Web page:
In a show of solidarity and faith, members of the community gathered in Frazier Park Wednesday to invoke the power of God and seek protection over Covington in the wake of several recent tragedies.
Led by passionate speakers, the prayer vigil emphasized the importance of seeking divine intervention and surrendering individual will to a higher purpose.
The service honored Tamya Ewing-Somerville, Kelvin “KJ” Stowers Jr., and Tamia Taylor.
Tamya, who turned 20 on Aug. 16, was killed during a mass shooting on Saturday, Sept. 23. Four others were also shot as gunfire erupted both inside and outside The Event Center. Those in attendance were as young as high school and have been traumatized by the violence.
KJ, who turned 26 on Aug. 20, was shot in a vehicle and left for dead on a Nashville street Saturday morning. His parents, Kelvin Stowers-Eaton and Quincy Currie, are from Covington. On Tuesday, 28-year-old David Henry was arrested and charged with KJ’s murder. A balloon release to honor his life will take place at Covington High School on Saturday evening.
Tamia went missing on Saturday, Sept. 9 after a Mississippi riverboat cruise with friends. She was celebrating her 21st birthday.
The losses, which all came during the same weekend, are hard for the Covington community.
“Our community is definitely hurt,” said mayor Jan Hensley. “We went through tornadoes, but worse than tornadoes [are] the tornadoes in the heart that tear up each other. The hate, the gunshots, the violence, the crimes. Our police can only do so much. Everybody, every brother and sister, mother and father has got to chip in and be part of this. And only God can get in here and fix it.
“As I come before you today, I just want us to really think about the ones that are hurting. We got mothers that have lost children, fathers have lost children, brothers and sisters that have lost each other, we got children have lost mothers. And we just need to really pray and get right, see if God come down here and intervene on top of us.”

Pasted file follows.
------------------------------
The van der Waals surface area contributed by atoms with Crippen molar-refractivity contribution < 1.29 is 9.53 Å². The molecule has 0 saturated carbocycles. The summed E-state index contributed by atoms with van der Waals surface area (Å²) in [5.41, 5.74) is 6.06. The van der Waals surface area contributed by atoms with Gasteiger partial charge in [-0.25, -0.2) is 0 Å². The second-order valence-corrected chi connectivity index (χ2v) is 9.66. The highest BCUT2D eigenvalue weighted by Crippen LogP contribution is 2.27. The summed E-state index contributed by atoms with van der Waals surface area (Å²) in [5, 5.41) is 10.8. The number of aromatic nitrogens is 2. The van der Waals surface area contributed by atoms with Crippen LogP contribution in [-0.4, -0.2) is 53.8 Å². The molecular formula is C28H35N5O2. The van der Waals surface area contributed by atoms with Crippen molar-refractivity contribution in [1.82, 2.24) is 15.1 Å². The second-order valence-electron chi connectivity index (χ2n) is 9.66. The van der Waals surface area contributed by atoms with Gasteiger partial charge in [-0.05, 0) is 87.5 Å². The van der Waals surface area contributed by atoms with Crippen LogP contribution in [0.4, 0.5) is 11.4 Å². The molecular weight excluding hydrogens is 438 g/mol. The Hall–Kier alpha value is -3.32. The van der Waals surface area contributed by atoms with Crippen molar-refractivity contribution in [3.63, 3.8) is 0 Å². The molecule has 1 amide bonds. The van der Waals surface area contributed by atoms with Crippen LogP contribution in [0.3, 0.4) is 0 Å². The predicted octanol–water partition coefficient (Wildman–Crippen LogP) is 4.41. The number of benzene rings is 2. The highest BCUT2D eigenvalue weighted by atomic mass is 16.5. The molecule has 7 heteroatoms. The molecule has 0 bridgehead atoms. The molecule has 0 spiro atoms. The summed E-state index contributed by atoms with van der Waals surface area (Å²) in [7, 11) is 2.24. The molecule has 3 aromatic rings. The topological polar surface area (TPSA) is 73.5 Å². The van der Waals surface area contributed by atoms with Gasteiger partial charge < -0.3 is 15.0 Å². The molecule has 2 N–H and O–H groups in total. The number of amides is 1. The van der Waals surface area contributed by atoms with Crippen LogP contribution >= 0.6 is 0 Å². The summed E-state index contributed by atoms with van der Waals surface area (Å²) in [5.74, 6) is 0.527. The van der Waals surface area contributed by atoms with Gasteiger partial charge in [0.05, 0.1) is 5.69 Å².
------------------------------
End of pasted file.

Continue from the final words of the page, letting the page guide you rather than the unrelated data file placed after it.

In attendance were dozens of members of the Boys & Girls Club of the Hatchie River Region. During the service they knelt together, and held each other, as they prayed with the speakers.
When Sheriff Shannon Beasley spoke, he pointed to them and reminded the crowd why they were there.
“If you look over here to my left sitting on the ground, this is our future,” he said. “This is what we have to work for. This is who we work for and this is why we do what we do. Ladies and gentlemen, it takes a village to raise a child, right? It also takes that same village to raise our own village. We have to watch out for one another, folks.”
He also urged the public to share information they had that would help bring about justice for the victims.
Coming together in prayer, said St. Luke Missionary Baptist Pastor Dexter Moragne, could have generational implications. Quoting Rahab’s negotiation with a general, he urged attendees to symbolically hang a red thread outside their homes as a sign of God’s presence and protection for their families.
“If we could take some red ribbon and hang it outside of our doors, we can have the presence of God in our home and the death angel will pass it by because of the presence of God.”
The prayer vigil served as a powerful example of the unity and faith that can bring people together to address societal issues. It demonstrated the community’s strong belief in the power of prayer and the commitment to creating a safer and more harmonious environment for all residents.